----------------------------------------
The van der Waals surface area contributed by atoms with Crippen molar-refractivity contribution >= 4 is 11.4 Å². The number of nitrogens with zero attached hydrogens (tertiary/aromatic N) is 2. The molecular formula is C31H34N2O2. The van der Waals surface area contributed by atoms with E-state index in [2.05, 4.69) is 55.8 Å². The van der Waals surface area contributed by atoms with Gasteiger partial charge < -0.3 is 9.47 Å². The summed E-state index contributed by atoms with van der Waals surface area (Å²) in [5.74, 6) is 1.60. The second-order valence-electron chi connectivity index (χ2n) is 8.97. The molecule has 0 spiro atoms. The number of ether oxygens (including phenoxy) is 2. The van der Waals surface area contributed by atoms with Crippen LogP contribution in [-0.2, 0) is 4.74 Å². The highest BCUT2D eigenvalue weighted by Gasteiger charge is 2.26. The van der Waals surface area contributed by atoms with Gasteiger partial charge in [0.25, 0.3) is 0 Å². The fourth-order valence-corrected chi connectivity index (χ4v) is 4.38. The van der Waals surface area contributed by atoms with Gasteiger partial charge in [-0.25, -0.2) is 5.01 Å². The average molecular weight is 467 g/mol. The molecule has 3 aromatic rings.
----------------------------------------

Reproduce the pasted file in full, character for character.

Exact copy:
The van der Waals surface area contributed by atoms with Crippen molar-refractivity contribution >= 4 is 11.4 Å². The number of nitrogens with zero attached hydrogens (tertiary/aromatic N) is 2. The molecular formula is C31H34N2O2. The van der Waals surface area contributed by atoms with E-state index in [2.05, 4.69) is 55.8 Å². The van der Waals surface area contributed by atoms with Gasteiger partial charge < -0.3 is 9.47 Å². The summed E-state index contributed by atoms with van der Waals surface area (Å²) in [5.74, 6) is 1.60. The second-order valence-electron chi connectivity index (χ2n) is 8.97. The molecule has 0 spiro atoms. The number of ether oxygens (including phenoxy) is 2. The van der Waals surface area contributed by atoms with Crippen LogP contribution in [-0.2, 0) is 4.74 Å². The highest BCUT2D eigenvalue weighted by Gasteiger charge is 2.26. The van der Waals surface area contributed by atoms with Gasteiger partial charge in [0.25, 0.3) is 0 Å². The fourth-order valence-corrected chi connectivity index (χ4v) is 4.38. The van der Waals surface area contributed by atoms with Gasteiger partial charge in [-0.25, -0.2) is 5.01 Å². The average molecular weight is 467 g/mol. The molecule has 3 aromatic rings.